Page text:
Melissa Khalinsky, 37, has always found socialising exhausting and recharges by spending time alone. In other words, says psychologist Lara Winten, she's an introvert.
"Introverts are thoughtful, self-aware, private with their emotions, quiet and reserved in large groups of people," explains Winten.
"They have a preference for spending time alone or with people they know well, and can feel drained by interactions with large groups of people."
Extroverts, on the other hand, feel energised from time spent with others, Winten says.
Melissa is far from alone, with approximately 25 per cent of Australians classifying themselves as true introverts.
While she's always struggled with finding time out from the hectic demands of life, Melissa didn't realise the impact parenthood would have on her need to have time alone. When her children were small, she found the constant pressure to interact and play with them exhausting.
However, over time, she developed strategies to give herself some much-needed alone time. She enrolled her children in family daycare because she needed to work, but also, she says, because she "needed a break".
She seized other chances for a break, too. "There were times I would put my kids in front of ABC Kids to get some peace and quiet," she says. "I also took long showers as an opportunity to 'recharge'".
Socialising with other parents was equally exhausting, with playgroup being especially challenging. "I would grit my teeth and bear it, though it would often mean I was grumpy because I hadn't had enough time out," Melissa admits.
Reading about parenting made her feel worse. "I thought I was doing things wrong. Some articles even said that I could do damage to the kids if I didn't play with them all the time," she says.
It wasn't until she stumbled upon a book about parenting by your personality type that she realised she was an introvert. "For the first time I felt I was doing things right," she says.
Dr Cate Cole understands the importance of discovering your personality type. "I was always told by my family I was antisocial," she says. It wasn't until she became a mother that she, too, realised she was an introvert.
Nowadays, Cole works as a coach with introverted mothers. She says these parents face many unique challenges, including finding time alone, dealing with extroverted children (or partners), and managing constant demands when they crave time alone.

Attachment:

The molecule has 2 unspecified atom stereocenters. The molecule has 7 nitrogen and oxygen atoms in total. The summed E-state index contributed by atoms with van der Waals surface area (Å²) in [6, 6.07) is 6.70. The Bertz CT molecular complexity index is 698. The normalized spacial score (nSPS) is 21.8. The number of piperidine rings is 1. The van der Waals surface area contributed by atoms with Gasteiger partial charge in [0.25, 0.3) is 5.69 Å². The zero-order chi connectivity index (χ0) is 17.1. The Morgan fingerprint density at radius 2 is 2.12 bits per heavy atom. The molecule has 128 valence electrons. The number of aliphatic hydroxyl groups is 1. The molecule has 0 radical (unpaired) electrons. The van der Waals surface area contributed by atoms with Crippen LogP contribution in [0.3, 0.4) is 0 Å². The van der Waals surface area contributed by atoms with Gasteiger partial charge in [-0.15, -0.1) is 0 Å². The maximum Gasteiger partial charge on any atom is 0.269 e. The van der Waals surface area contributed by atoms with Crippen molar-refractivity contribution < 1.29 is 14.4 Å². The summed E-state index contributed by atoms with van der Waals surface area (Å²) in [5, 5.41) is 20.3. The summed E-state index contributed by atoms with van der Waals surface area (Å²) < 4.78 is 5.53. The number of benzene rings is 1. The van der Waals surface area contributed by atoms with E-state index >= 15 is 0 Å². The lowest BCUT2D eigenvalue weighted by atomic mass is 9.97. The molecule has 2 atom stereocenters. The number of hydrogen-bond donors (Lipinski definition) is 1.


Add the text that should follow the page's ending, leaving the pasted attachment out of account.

"I talk to [introverted] clients about their need to 'plug in', using the analogy of an iPad," she says. "There is a finite amount of 'me', for example, until I recharge. I have learnt to manage that, but there is a time that I will need to recharge or I will begin to display symptoms of a 'low battery'."
Melissa's grateful that now that her boys are older (they're 11 and 13) she gets more alone time than before. She says she found life with small children overwhelming, but reassures, "It does get easier as the kids get older and more independent".
Other ways to make life easier, says Cole, is by talking to your significant other about your needs, so they can help you have the time alone you need. She also recommends not answering the phone just because it rings, and encourages mums to stop trying to 'do everything'.
When out with others, she suggests using a short mantra to help ground yourself, or going for short walks or using 'getting a drink' as an excuse for a few minutes alone. She also advises "saying no straight up" when needed.
Winten says that developing strategies to avoid committing to long social interactions are also important.
"This may mean you smile and make eye contact with other mums at the school gate, and provide a polite and respectful response to excuse yourself from ongoing conversation," she says.
You also need to create space each day to "reflect and reground", says Winten. "Psychologists often call these 'full stops' or 'mindful pauses'. In mindfulness, the key here is to be fully present in the moment of stillness and self-reflection, be it for 60 seconds or 30 minutes."
Another huge challenge introverted parents face is managing the guilt that often accompanies their need for time alone. "Mother guilt is a hard thing, and I think for introverted mothers, it can be even harder," Melissa explains.
But being an introvert is nothing to be ashamed of, says Winten. And as children need space to independently explore their environment, "you can take the pressure off feeling as though you, as an introverted mother, need to be constantly switched on".
Melissa couldn't agree more. "Needing time out doesn't make me, or anyone else, a bad mum. If anything, knowing yourself and what you need makes you the best mum you can be."
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